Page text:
Visiting John King is an adventure, let me tell you! It’s not unlike being in the Cave of Wonders from the Disney version of Aladdin crossed with a Choose your Own Adventure story, you just want to explore, and explore and explore, because who knows what will be around the next corner? We had a blast going through the different floors and enjoying the hand drawn maps and signs. There are milk crates at the end of many aisles filled with more books. There are milk crates in the aisles to use as step stools.  The shelving is basic, the lighting is terrible, the building has no heat or AC. I finally found the bathroom.

I visit John King Books every few months, and unfortunately, their science fiction section was very picked over on this visit.  I was also on a strict budget this time, so stayed away from the new-ish stuff shelves and played the “how much can I get for $20?” game.  I got a few gems, a few weird ones, and other random stuff that jumped out at me!

not a bad haul:

SAM_3520 Read the rest of this entry »

Vintage SF badge
I knew Vintage Month was going to be awesome, but ya’ll broke the mold this time!

20 bloggers posted over 40 reviews and discussions, there were guest posts, a giveaway (which still has a few hours left in it, go win yourself some goodies!), and new bonds formed in the blogging community. Wow people, is there anything we can’t do?  The only bad thing was that there was so much going on I couldn’t keep up with it! I wasn’t even able to comment on all the reviews, and I do apologize for that.

And I couldn’t have done any of this without YOU.  Give yourselves a round of applause for rocking it out AGAIN. Here’s a listing of everyone I know of who participated. If you should be on this list, and aren’t, shout at the top of your lungs in the comments, and I’ll fix it up.

tomtificate
Marvelous tales
Over the Effing Rainbow
Nashville Bookworm
Bitter Tea And Mystery
Coffee Cookies and Chili Peppers
There’s a right broad
Pan Spectrum Analyzer
Two Dudes in an Attic
Lynn’s Book Blog
Impressions of a Reader
Stainess Steel Droppings
The Finch and Pea
You Can Never Have Too Many Books
Ready When You Are, C.B.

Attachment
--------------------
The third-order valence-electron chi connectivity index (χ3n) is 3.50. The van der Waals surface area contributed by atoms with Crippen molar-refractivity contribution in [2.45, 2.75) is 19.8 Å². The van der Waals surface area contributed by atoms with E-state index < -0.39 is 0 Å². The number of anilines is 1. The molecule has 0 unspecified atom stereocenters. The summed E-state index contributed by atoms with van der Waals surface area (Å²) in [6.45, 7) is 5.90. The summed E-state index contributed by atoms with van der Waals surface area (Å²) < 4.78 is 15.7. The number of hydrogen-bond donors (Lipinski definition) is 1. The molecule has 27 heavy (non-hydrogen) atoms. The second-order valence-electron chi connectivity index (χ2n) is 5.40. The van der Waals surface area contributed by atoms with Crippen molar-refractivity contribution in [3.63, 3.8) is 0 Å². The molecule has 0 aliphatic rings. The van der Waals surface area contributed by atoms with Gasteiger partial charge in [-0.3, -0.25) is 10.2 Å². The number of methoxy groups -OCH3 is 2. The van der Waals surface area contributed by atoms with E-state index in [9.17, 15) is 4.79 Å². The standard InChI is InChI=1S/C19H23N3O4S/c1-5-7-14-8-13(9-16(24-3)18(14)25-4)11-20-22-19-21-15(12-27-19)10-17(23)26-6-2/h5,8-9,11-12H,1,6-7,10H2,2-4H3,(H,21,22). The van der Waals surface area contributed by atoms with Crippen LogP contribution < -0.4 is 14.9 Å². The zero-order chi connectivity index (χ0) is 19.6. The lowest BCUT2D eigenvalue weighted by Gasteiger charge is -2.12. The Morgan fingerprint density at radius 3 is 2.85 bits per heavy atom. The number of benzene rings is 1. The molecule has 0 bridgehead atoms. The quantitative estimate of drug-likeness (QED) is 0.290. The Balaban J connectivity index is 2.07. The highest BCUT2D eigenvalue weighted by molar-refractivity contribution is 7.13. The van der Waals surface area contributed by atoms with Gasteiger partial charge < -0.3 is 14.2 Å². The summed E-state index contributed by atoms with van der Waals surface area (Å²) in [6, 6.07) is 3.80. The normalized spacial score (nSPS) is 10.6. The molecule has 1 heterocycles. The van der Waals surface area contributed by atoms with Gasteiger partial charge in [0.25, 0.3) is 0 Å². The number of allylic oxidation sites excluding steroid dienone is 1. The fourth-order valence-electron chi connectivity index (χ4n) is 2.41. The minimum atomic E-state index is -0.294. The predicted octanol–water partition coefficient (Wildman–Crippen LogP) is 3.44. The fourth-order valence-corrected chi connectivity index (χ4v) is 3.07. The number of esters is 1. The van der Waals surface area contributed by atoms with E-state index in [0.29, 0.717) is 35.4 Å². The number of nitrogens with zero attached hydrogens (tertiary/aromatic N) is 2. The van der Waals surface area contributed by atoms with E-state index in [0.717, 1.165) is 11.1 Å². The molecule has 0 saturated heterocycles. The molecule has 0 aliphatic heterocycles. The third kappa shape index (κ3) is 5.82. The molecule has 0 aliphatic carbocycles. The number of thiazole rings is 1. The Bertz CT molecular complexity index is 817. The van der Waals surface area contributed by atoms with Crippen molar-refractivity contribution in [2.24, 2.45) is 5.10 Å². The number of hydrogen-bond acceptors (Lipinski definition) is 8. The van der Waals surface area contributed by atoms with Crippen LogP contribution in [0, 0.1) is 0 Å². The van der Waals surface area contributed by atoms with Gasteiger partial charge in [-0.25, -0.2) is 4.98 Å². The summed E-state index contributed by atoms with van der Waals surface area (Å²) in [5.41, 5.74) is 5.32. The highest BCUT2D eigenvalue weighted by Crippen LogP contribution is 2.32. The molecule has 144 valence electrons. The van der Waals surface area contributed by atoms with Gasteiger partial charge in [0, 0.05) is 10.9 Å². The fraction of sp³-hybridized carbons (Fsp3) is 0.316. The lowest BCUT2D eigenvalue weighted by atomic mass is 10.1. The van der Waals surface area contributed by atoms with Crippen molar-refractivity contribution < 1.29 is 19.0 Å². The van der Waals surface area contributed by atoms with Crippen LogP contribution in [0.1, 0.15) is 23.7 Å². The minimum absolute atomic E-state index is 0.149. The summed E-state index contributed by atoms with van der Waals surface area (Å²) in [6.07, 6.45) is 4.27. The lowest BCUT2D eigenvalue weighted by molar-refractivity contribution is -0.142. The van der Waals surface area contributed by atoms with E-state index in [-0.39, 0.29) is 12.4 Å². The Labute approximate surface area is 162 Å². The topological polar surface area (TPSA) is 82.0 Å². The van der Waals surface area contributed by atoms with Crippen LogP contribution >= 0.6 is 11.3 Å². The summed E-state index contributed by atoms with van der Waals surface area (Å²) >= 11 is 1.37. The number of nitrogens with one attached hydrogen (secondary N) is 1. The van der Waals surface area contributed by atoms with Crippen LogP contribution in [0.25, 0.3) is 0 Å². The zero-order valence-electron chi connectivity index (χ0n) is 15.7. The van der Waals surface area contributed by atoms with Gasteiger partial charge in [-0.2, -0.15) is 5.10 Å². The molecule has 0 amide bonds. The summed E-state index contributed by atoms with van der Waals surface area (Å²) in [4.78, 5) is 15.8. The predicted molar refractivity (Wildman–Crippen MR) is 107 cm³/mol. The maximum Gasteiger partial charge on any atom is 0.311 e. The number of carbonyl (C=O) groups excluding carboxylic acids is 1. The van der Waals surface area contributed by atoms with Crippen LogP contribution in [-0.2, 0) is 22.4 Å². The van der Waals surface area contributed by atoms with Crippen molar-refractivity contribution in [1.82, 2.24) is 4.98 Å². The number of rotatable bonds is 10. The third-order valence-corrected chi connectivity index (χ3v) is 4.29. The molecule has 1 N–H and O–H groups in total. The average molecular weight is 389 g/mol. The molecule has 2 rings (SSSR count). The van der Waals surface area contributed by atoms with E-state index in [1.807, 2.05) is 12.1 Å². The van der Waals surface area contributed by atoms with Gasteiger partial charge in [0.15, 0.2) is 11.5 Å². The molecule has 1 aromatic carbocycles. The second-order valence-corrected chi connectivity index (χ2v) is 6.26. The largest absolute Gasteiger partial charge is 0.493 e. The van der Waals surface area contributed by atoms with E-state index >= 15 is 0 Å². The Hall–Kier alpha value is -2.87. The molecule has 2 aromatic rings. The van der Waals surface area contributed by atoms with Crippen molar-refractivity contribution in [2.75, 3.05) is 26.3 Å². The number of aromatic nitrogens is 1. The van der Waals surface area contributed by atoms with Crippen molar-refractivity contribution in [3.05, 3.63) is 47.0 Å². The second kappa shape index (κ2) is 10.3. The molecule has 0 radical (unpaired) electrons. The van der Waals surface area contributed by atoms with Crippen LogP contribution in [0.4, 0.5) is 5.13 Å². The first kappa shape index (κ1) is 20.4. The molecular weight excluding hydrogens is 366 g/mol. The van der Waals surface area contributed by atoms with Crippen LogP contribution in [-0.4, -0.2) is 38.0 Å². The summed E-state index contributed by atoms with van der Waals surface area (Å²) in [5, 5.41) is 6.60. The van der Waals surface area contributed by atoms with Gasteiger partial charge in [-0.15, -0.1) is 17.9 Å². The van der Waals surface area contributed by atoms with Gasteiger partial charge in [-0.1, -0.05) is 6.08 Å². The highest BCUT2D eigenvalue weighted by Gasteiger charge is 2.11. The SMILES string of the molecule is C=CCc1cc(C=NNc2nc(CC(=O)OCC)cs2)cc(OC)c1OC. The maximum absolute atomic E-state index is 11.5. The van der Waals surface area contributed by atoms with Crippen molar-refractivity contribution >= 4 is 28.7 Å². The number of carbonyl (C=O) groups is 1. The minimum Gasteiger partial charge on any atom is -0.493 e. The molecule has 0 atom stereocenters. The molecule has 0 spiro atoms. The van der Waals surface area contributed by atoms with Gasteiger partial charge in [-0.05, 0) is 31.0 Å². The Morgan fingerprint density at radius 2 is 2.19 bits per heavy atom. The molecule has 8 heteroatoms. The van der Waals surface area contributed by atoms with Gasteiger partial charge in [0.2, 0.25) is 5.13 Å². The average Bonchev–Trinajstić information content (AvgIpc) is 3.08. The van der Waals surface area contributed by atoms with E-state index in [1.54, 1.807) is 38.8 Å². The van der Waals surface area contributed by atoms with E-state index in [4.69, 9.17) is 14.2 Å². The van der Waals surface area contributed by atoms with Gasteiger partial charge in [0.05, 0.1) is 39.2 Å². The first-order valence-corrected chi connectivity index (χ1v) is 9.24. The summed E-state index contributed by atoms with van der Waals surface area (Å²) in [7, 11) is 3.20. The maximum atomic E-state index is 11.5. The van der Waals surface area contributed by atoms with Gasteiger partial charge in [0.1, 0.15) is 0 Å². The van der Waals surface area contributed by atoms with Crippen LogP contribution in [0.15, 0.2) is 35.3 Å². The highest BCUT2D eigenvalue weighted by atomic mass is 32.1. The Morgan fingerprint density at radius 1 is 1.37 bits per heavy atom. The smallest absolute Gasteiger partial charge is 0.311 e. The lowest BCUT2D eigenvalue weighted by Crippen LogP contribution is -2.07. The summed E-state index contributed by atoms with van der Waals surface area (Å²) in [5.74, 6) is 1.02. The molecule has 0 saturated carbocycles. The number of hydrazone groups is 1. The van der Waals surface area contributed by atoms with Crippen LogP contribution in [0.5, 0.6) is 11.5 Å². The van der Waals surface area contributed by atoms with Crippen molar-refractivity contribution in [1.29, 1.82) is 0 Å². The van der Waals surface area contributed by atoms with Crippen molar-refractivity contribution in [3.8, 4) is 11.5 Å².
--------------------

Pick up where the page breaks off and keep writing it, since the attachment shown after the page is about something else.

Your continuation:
Geeky Daddy
Science Fiction and Other Suspect Ruminations
Geek Banter
Dab of Darkness
Science Fiction times

Whether you posted one book review or ten, or did a discussion post or a guest post, or tweeted or retweeted or simply lurked and enjoyed what you saw on other people’s blogs, I give you my heartfelt and sincerest thanks for spending the darkest days of winter with me and being willing to read some crunchy paperbacks by authors we’d never heard of.

I got some totally sweet stuff coming up in February too. A little less in the crunchy-dead-person department, but still, rockin’ cool stuff is heading our way! (also, spring might be heading our way, which is also damn cool)

Vintage SF badge

You probably know Frank Herbert from his masterpiece, Dune. or perhaps you are more familiar with his son, Brian Herbert, who has been involved with continuing  the series. But Frank Herbert did so much more more than just epic space opera involving secretive sisterhoods and sandworms.  Many of his stand alone  novels took place in the present (which would have been the 1960’s and 70’s) and could be easily be considered mainstream suspense novels.  When I’m at the used bookstore, if I see a copy of a Herbert I don’t own, I grab it, and rarely have I been disappointed.   In my mind, Frank Herbert is a little like George R. R. Martin – sure, their famous series blow my mind every time, but I’m missing out on the bigger picture if I don’t read their other works too.